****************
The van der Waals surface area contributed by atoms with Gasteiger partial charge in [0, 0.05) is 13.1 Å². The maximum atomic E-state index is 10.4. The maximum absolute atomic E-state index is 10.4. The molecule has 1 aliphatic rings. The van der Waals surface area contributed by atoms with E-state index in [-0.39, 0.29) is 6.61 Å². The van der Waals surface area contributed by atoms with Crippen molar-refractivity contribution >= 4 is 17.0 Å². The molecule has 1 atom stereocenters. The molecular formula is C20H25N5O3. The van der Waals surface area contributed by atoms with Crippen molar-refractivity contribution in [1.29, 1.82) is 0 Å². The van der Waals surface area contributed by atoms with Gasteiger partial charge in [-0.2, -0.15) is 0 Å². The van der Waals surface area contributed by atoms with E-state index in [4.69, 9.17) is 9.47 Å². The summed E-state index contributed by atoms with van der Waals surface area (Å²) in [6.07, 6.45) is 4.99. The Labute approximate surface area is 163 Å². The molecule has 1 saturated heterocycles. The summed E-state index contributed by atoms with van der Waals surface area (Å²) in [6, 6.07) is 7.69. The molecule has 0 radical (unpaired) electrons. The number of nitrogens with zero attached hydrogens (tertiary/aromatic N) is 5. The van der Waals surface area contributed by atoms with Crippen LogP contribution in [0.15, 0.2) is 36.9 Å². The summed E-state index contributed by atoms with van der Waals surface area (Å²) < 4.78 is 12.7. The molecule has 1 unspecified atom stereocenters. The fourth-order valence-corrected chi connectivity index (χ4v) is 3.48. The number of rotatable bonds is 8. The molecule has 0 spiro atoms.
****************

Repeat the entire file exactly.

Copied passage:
The van der Waals surface area contributed by atoms with Gasteiger partial charge in [0, 0.05) is 13.1 Å². The maximum atomic E-state index is 10.4. The maximum absolute atomic E-state index is 10.4. The molecule has 1 aliphatic rings. The van der Waals surface area contributed by atoms with E-state index in [-0.39, 0.29) is 6.61 Å². The van der Waals surface area contributed by atoms with Crippen molar-refractivity contribution >= 4 is 17.0 Å². The molecule has 1 atom stereocenters. The molecular formula is C20H25N5O3. The van der Waals surface area contributed by atoms with Crippen molar-refractivity contribution in [1.29, 1.82) is 0 Å². The van der Waals surface area contributed by atoms with Gasteiger partial charge in [-0.2, -0.15) is 0 Å². The van der Waals surface area contributed by atoms with E-state index in [4.69, 9.17) is 9.47 Å². The summed E-state index contributed by atoms with van der Waals surface area (Å²) in [6.07, 6.45) is 4.99. The Labute approximate surface area is 163 Å². The molecule has 1 saturated heterocycles. The summed E-state index contributed by atoms with van der Waals surface area (Å²) in [6, 6.07) is 7.69. The molecule has 0 radical (unpaired) electrons. The number of nitrogens with zero attached hydrogens (tertiary/aromatic N) is 5. The van der Waals surface area contributed by atoms with Crippen LogP contribution in [0.15, 0.2) is 36.9 Å². The summed E-state index contributed by atoms with van der Waals surface area (Å²) < 4.78 is 12.7. The molecule has 1 unspecified atom stereocenters. The fourth-order valence-corrected chi connectivity index (χ4v) is 3.48. The number of rotatable bonds is 8. The molecule has 0 spiro atoms.